Lynette Yiadom-Boakye

“For Women Who Are Difficult To Love” by Warsan Shire

You are a horse running alone
and he tries to tame you
compares you to an impossible highway
to a burning house
says you are blinding him
that he could never leave you
forget you
want anything but you
you dizzy him, you are unbearable
every woman before or after you
is doused in your name
you fill his mouth
his teeth ache with memory of taste
his body just a long shadow seeking yours
but you are always too intense
frightening in the way you want him
unashamed and sacrificial
he tells you that no man can live up to the one who
lives in your head
and you tried to change didn’t you?

closed your mouth more
tried to be softer
less volatile, less awake
but even when sleeping you could feel
him travelling away from you in his dreams
so what did you want to do love
split his head open?
you can’t make homes out of human beings
someone should have already told you that
and if he wants to leave
then let him leave
you are terrifying
and strange and beautiful
something not everyone knows how to love.


Art: A Toast to the Health of,” 2011, oil on canvas, 90-½ x 98-¾ in., by Lynette Yiadom-Boakye

Maurice Merleau-Ponty writes about painting as a practice that negotiates the material and the visual. For him, the body of the painter at work demonstrates the embodied nature of all viewership; the act transcends the simple transcription of reality by acknowledging that such a thing is in fact impossible—all seeing is contingent and situated, further mediated by its material representation. Painting lays bare these processes of negotiation, manifesting irresolution, compromise, and investigation on the canvas. Lynette Yiadom-Boakye’s gorgeous paintings push this line of thinking to its logical extreme, in that her portraits do not even pretend to depict objective reality in a subjective manner, which has arguably been one of the projects of figurative painting since the birth of the modern. Instead, she paints figures who are purely imagined. This centers painting as an act not of depiction but of creation; it acknowledges the inseparability of representation—and art as one of its primary vehicles—from reality. Rather than a description of material conditions of the world, then, I like to think that Yiadom-Boakye’s paintings literally create new worlds or new ways of being in this one, by giving them material form.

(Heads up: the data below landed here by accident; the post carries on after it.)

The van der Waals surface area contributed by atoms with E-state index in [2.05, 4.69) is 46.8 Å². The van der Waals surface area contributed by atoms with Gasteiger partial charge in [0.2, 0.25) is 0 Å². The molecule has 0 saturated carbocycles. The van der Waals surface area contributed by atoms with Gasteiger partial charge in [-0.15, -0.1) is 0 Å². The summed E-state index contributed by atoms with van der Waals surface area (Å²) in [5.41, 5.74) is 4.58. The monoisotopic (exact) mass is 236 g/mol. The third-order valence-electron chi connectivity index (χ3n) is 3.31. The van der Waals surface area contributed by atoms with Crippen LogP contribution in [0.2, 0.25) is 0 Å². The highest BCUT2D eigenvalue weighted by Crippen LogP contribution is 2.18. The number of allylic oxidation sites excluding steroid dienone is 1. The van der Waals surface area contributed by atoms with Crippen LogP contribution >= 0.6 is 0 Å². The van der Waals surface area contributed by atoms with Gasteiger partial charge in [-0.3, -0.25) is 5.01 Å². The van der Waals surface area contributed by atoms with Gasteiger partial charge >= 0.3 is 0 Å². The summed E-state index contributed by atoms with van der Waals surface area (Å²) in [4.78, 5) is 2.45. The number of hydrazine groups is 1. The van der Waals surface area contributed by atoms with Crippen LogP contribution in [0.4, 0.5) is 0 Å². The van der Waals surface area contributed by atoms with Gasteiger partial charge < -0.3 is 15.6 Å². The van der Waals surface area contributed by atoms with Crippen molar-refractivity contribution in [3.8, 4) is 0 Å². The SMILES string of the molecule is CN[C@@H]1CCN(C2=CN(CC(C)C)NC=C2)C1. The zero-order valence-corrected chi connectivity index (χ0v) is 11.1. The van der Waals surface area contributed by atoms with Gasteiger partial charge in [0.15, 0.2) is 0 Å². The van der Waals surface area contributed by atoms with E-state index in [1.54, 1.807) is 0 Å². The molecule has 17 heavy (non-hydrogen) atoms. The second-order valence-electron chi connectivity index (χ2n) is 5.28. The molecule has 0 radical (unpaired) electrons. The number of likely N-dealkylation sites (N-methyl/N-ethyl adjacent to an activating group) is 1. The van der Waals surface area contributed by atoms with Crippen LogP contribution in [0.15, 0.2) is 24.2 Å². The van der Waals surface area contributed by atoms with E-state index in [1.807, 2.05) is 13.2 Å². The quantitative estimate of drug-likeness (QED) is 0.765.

Lynette Yiadom-Boakye, Willow Strip, 2017